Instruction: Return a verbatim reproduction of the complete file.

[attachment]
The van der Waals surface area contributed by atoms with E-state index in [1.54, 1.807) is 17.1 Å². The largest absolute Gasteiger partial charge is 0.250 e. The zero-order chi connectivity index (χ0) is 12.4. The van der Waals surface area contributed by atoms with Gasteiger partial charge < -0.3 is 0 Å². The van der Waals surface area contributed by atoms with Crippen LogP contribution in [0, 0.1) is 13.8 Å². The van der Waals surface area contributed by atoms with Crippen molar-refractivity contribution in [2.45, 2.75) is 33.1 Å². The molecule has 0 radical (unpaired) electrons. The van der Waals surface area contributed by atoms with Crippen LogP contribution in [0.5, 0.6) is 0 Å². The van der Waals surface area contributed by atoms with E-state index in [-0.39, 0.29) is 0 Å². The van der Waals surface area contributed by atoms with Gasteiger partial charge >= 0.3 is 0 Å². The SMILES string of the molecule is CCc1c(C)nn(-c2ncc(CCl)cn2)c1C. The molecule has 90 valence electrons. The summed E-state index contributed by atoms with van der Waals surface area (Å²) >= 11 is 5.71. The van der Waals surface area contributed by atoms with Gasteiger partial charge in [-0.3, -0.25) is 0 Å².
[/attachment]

The van der Waals surface area contributed by atoms with E-state index in [1.54, 1.807) is 17.1 Å². The largest absolute Gasteiger partial charge is 0.250 e. The zero-order chi connectivity index (χ0) is 12.4. The van der Waals surface area contributed by atoms with Gasteiger partial charge < -0.3 is 0 Å². The van der Waals surface area contributed by atoms with Crippen LogP contribution in [0, 0.1) is 13.8 Å². The van der Waals surface area contributed by atoms with Crippen molar-refractivity contribution in [2.45, 2.75) is 33.1 Å². The molecule has 0 radical (unpaired) electrons. The van der Waals surface area contributed by atoms with Crippen LogP contribution in [0.5, 0.6) is 0 Å². The van der Waals surface area contributed by atoms with E-state index in [-0.39, 0.29) is 0 Å². The van der Waals surface area contributed by atoms with Gasteiger partial charge >= 0.3 is 0 Å². The SMILES string of the molecule is CCc1c(C)nn(-c2ncc(CCl)cn2)c1C. The molecule has 90 valence electrons. The summed E-state index contributed by atoms with van der Waals surface area (Å²) >= 11 is 5.71. The van der Waals surface area contributed by atoms with Gasteiger partial charge in [-0.3, -0.25) is 0 Å².